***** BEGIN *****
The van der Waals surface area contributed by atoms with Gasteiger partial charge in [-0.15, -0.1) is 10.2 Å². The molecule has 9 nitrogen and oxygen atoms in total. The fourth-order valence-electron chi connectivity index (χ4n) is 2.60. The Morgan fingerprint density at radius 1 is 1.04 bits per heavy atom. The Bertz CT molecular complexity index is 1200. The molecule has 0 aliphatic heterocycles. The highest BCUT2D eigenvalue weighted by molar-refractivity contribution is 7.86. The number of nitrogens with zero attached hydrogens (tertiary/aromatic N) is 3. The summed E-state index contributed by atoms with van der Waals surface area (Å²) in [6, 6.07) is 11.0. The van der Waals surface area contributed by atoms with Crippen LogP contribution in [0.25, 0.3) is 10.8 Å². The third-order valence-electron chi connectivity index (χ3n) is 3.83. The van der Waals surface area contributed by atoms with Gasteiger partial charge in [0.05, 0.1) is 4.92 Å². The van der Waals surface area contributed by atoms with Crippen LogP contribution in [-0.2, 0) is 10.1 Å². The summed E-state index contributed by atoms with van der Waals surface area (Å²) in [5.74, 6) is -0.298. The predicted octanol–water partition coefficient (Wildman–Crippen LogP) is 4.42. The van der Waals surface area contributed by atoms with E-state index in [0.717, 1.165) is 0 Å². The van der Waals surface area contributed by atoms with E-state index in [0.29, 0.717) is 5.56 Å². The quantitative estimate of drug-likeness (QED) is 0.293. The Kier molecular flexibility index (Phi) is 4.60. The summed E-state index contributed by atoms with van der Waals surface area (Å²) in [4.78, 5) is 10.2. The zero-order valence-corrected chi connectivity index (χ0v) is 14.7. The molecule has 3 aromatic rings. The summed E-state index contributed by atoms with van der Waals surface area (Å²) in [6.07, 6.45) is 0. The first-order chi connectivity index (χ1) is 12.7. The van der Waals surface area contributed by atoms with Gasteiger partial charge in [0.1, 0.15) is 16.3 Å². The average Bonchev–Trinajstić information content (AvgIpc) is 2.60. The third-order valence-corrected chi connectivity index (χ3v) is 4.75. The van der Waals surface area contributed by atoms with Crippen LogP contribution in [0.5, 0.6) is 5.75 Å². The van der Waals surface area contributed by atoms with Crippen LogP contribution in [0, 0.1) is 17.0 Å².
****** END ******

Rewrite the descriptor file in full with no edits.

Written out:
The van der Waals surface area contributed by atoms with Gasteiger partial charge in [-0.15, -0.1) is 10.2 Å². The molecule has 9 nitrogen and oxygen atoms in total. The fourth-order valence-electron chi connectivity index (χ4n) is 2.60. The Morgan fingerprint density at radius 1 is 1.04 bits per heavy atom. The Bertz CT molecular complexity index is 1200. The molecule has 0 aliphatic heterocycles. The highest BCUT2D eigenvalue weighted by molar-refractivity contribution is 7.86. The number of nitrogens with zero attached hydrogens (tertiary/aromatic N) is 3. The summed E-state index contributed by atoms with van der Waals surface area (Å²) in [6, 6.07) is 11.0. The van der Waals surface area contributed by atoms with Crippen LogP contribution in [0.25, 0.3) is 10.8 Å². The third-order valence-electron chi connectivity index (χ3n) is 3.83. The van der Waals surface area contributed by atoms with Gasteiger partial charge in [0.05, 0.1) is 4.92 Å². The van der Waals surface area contributed by atoms with Crippen LogP contribution in [-0.2, 0) is 10.1 Å². The summed E-state index contributed by atoms with van der Waals surface area (Å²) in [5.74, 6) is -0.298. The predicted octanol–water partition coefficient (Wildman–Crippen LogP) is 4.42. The van der Waals surface area contributed by atoms with E-state index in [0.717, 1.165) is 0 Å². The van der Waals surface area contributed by atoms with E-state index in [0.29, 0.717) is 5.56 Å². The quantitative estimate of drug-likeness (QED) is 0.293. The Kier molecular flexibility index (Phi) is 4.60. The summed E-state index contributed by atoms with van der Waals surface area (Å²) in [4.78, 5) is 10.2. The zero-order valence-corrected chi connectivity index (χ0v) is 14.7. The molecule has 3 aromatic rings. The summed E-state index contributed by atoms with van der Waals surface area (Å²) in [6.07, 6.45) is 0. The first-order chi connectivity index (χ1) is 12.7. The van der Waals surface area contributed by atoms with Gasteiger partial charge in [0.1, 0.15) is 16.3 Å². The average Bonchev–Trinajstić information content (AvgIpc) is 2.60. The third-order valence-corrected chi connectivity index (χ3v) is 4.75. The van der Waals surface area contributed by atoms with Crippen LogP contribution in [0.5, 0.6) is 5.75 Å². The van der Waals surface area contributed by atoms with Crippen LogP contribution in [0, 0.1) is 17.0 Å².